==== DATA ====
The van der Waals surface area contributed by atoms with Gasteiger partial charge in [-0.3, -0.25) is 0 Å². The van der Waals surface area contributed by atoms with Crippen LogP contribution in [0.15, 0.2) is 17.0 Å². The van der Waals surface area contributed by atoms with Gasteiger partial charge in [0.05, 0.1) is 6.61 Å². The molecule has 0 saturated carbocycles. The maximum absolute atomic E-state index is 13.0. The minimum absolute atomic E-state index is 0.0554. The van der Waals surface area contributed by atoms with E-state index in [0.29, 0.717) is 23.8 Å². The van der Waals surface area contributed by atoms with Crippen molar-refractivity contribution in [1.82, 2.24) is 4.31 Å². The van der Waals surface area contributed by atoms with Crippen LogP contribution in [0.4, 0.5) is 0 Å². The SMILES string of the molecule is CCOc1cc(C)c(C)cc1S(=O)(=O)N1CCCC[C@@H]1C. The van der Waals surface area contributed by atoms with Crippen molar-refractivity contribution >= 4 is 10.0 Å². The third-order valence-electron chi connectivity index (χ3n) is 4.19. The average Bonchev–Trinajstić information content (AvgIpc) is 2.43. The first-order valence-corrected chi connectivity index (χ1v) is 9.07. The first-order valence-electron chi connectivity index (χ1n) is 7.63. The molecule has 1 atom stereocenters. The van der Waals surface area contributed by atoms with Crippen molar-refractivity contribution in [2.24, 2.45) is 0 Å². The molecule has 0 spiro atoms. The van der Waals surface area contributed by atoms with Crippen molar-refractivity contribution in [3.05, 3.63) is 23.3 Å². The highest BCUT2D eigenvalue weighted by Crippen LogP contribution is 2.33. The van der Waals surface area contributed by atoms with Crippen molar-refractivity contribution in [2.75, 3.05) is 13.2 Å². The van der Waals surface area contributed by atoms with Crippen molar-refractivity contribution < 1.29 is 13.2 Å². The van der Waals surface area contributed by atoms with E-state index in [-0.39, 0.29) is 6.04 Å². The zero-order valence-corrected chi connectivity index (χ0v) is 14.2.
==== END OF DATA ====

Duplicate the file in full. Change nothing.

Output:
The van der Waals surface area contributed by atoms with Gasteiger partial charge in [-0.3, -0.25) is 0 Å². The van der Waals surface area contributed by atoms with Crippen LogP contribution in [0.15, 0.2) is 17.0 Å². The van der Waals surface area contributed by atoms with Gasteiger partial charge in [0.05, 0.1) is 6.61 Å². The molecule has 0 saturated carbocycles. The maximum absolute atomic E-state index is 13.0. The minimum absolute atomic E-state index is 0.0554. The van der Waals surface area contributed by atoms with E-state index in [0.29, 0.717) is 23.8 Å². The van der Waals surface area contributed by atoms with Crippen molar-refractivity contribution in [1.82, 2.24) is 4.31 Å². The van der Waals surface area contributed by atoms with Crippen LogP contribution in [0.4, 0.5) is 0 Å². The SMILES string of the molecule is CCOc1cc(C)c(C)cc1S(=O)(=O)N1CCCC[C@@H]1C. The van der Waals surface area contributed by atoms with Crippen molar-refractivity contribution >= 4 is 10.0 Å². The third-order valence-electron chi connectivity index (χ3n) is 4.19. The average Bonchev–Trinajstić information content (AvgIpc) is 2.43. The first-order valence-corrected chi connectivity index (χ1v) is 9.07. The first-order valence-electron chi connectivity index (χ1n) is 7.63. The molecule has 1 atom stereocenters. The van der Waals surface area contributed by atoms with Crippen molar-refractivity contribution in [2.24, 2.45) is 0 Å². The molecule has 0 spiro atoms. The van der Waals surface area contributed by atoms with Crippen molar-refractivity contribution in [3.05, 3.63) is 23.3 Å². The highest BCUT2D eigenvalue weighted by Crippen LogP contribution is 2.33. The van der Waals surface area contributed by atoms with Crippen molar-refractivity contribution in [2.75, 3.05) is 13.2 Å². The van der Waals surface area contributed by atoms with Crippen molar-refractivity contribution < 1.29 is 13.2 Å². The van der Waals surface area contributed by atoms with E-state index in [-0.39, 0.29) is 6.04 Å². The zero-order valence-corrected chi connectivity index (χ0v) is 14.2.